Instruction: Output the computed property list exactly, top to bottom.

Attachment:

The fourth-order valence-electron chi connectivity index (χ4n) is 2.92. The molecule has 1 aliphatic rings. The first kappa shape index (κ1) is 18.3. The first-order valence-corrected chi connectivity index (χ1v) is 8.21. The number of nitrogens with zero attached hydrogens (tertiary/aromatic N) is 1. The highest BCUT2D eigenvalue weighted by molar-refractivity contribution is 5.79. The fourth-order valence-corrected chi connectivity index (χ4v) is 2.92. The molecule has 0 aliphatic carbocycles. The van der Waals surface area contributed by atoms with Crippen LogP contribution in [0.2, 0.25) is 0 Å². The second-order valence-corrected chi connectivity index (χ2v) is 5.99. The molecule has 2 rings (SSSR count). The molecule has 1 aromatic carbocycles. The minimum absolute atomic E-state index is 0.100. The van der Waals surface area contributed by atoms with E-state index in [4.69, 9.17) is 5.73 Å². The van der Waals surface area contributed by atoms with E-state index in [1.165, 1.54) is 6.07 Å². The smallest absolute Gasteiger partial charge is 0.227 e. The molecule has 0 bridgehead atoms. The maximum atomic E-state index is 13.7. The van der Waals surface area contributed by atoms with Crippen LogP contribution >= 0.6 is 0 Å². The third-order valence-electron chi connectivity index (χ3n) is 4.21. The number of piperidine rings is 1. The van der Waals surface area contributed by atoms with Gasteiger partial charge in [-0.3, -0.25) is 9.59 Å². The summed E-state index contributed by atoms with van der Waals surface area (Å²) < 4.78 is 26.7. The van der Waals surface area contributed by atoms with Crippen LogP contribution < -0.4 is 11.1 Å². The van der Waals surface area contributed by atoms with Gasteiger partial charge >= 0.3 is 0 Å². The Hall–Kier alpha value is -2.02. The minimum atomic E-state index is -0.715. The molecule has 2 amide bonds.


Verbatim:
The fourth-order valence-electron chi connectivity index (χ4n) is 2.92. The molecule has 1 aliphatic rings. The first kappa shape index (κ1) is 18.3. The first-order valence-corrected chi connectivity index (χ1v) is 8.21. The number of nitrogens with zero attached hydrogens (tertiary/aromatic N) is 1. The highest BCUT2D eigenvalue weighted by molar-refractivity contribution is 5.79. The fourth-order valence-corrected chi connectivity index (χ4v) is 2.92. The molecule has 0 aliphatic carbocycles. The van der Waals surface area contributed by atoms with Crippen LogP contribution in [0.2, 0.25) is 0 Å². The second-order valence-corrected chi connectivity index (χ2v) is 5.99. The molecule has 2 rings (SSSR count). The molecule has 1 aromatic carbocycles. The minimum absolute atomic E-state index is 0.100. The van der Waals surface area contributed by atoms with E-state index in [4.69, 9.17) is 5.73 Å². The van der Waals surface area contributed by atoms with E-state index in [1.165, 1.54) is 6.07 Å². The smallest absolute Gasteiger partial charge is 0.227 e. The molecule has 0 bridgehead atoms. The maximum atomic E-state index is 13.7. The van der Waals surface area contributed by atoms with Crippen LogP contribution >= 0.6 is 0 Å². The third-order valence-electron chi connectivity index (χ3n) is 4.21. The number of piperidine rings is 1. The van der Waals surface area contributed by atoms with Gasteiger partial charge in [-0.3, -0.25) is 9.59 Å². The summed E-state index contributed by atoms with van der Waals surface area (Å²) < 4.78 is 26.7. The van der Waals surface area contributed by atoms with Crippen LogP contribution < -0.4 is 11.1 Å². The van der Waals surface area contributed by atoms with Gasteiger partial charge >= 0.3 is 0 Å². The Hall–Kier alpha value is -2.02. The minimum atomic E-state index is -0.715. The molecule has 2 amide bonds.